It’s no surprise that a new estimate found U.S. greenhouse gas (GHG) emissions plummeted in 2020, down more than 10% to their lowest levels in more than three decades. But the reasons behind the sharp decrease may surprise some.
Critics often point to agriculture, and especially livestock raising, as a major contributor to GHG emissions. But the numbers, including those in this new report, just don’t bear that out.
Farmers for decades have reduced their environmental footprint while increasing food production. Today, agriculture accounts for only 10% of the country’s GHG emissions, according to the Environmental Protection Agency (EPA). By contrast, transportation accounts for 28% and electrical generation accounts for nearly 27%.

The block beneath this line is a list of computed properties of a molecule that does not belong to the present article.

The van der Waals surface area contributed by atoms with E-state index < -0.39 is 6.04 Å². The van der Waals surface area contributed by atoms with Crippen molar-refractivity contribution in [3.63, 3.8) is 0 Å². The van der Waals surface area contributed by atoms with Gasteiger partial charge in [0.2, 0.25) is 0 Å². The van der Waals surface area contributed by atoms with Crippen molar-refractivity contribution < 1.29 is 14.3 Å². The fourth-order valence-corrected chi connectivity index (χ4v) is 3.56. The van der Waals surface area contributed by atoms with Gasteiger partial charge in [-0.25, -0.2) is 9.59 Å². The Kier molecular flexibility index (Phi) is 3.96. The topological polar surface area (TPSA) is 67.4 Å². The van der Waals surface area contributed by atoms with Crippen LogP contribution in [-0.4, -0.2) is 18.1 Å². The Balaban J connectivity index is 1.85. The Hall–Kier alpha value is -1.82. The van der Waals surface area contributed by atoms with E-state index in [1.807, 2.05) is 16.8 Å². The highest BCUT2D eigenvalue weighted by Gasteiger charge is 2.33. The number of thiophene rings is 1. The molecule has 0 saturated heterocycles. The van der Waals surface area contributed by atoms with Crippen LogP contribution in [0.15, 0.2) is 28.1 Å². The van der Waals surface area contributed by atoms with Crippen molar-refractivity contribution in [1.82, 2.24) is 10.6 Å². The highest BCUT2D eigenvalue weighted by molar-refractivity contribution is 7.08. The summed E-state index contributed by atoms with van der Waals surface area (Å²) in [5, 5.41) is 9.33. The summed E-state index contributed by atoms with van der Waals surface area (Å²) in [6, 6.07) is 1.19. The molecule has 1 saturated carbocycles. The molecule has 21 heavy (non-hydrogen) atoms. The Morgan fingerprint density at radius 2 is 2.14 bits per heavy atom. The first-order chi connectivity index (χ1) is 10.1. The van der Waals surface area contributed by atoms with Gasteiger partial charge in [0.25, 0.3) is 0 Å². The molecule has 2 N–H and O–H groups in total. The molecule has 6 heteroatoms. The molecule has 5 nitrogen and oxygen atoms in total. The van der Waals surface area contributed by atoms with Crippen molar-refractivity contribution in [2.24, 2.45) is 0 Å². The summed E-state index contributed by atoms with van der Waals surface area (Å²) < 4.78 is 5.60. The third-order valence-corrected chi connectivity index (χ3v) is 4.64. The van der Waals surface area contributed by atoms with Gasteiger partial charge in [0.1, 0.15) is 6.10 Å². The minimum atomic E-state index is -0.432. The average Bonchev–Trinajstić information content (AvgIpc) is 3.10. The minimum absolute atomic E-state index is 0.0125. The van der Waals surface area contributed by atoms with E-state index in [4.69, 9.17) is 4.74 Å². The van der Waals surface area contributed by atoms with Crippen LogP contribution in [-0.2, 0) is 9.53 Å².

Those numbers showed through in the 2020 report. As COVID-19 pandemic prompted Americans to drive less in 2020, GHG emissions from transportation declined by 14.7%. Likewise, reduced electrical demand lowered emissions by 10.3%.
By contrast, agriculture definitely didn’t slow down in 2020. Farmers, food processors and retailers have operated at full tilt through the pandemic to meet the demand for meats, dairy products and other healthy foods.
Agriculture, according to a recent report, is on a trajectory to reduce its GHG emissions by 50%. And as they adopt new technology to increase efficiency, I’ll bet farmers beat that.